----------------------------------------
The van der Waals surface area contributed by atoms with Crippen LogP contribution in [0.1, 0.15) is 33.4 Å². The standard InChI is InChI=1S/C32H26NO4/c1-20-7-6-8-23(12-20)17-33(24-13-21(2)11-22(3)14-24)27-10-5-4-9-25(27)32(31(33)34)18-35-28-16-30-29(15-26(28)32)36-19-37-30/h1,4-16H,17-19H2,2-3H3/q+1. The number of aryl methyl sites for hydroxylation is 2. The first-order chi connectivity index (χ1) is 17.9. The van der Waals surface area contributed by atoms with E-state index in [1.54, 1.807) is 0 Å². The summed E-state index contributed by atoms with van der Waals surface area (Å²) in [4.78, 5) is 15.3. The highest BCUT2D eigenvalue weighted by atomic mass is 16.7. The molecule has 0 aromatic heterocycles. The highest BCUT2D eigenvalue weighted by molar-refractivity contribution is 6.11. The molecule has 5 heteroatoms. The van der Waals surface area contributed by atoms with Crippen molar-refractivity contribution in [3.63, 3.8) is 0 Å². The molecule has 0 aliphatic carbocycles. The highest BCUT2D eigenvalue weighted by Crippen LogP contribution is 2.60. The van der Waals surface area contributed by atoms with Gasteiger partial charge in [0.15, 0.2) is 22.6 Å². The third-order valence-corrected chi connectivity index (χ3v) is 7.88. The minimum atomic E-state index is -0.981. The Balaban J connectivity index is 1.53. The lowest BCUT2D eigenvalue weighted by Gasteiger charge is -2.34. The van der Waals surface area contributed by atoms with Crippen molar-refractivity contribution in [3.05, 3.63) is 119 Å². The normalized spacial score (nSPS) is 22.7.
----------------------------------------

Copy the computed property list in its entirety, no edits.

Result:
The van der Waals surface area contributed by atoms with Crippen LogP contribution in [0.1, 0.15) is 33.4 Å². The standard InChI is InChI=1S/C32H26NO4/c1-20-7-6-8-23(12-20)17-33(24-13-21(2)11-22(3)14-24)27-10-5-4-9-25(27)32(31(33)34)18-35-28-16-30-29(15-26(28)32)36-19-37-30/h1,4-16H,17-19H2,2-3H3/q+1. The number of aryl methyl sites for hydroxylation is 2. The first-order chi connectivity index (χ1) is 17.9. The van der Waals surface area contributed by atoms with E-state index in [1.54, 1.807) is 0 Å². The summed E-state index contributed by atoms with van der Waals surface area (Å²) in [4.78, 5) is 15.3. The highest BCUT2D eigenvalue weighted by atomic mass is 16.7. The molecule has 0 aromatic heterocycles. The highest BCUT2D eigenvalue weighted by molar-refractivity contribution is 6.11. The molecule has 5 heteroatoms. The van der Waals surface area contributed by atoms with Crippen molar-refractivity contribution in [3.63, 3.8) is 0 Å². The molecule has 0 aliphatic carbocycles. The highest BCUT2D eigenvalue weighted by Crippen LogP contribution is 2.60. The van der Waals surface area contributed by atoms with Gasteiger partial charge in [0.15, 0.2) is 22.6 Å². The third-order valence-corrected chi connectivity index (χ3v) is 7.88. The minimum atomic E-state index is -0.981. The Balaban J connectivity index is 1.53. The lowest BCUT2D eigenvalue weighted by Gasteiger charge is -2.34. The van der Waals surface area contributed by atoms with Crippen molar-refractivity contribution in [3.05, 3.63) is 119 Å². The normalized spacial score (nSPS) is 22.7.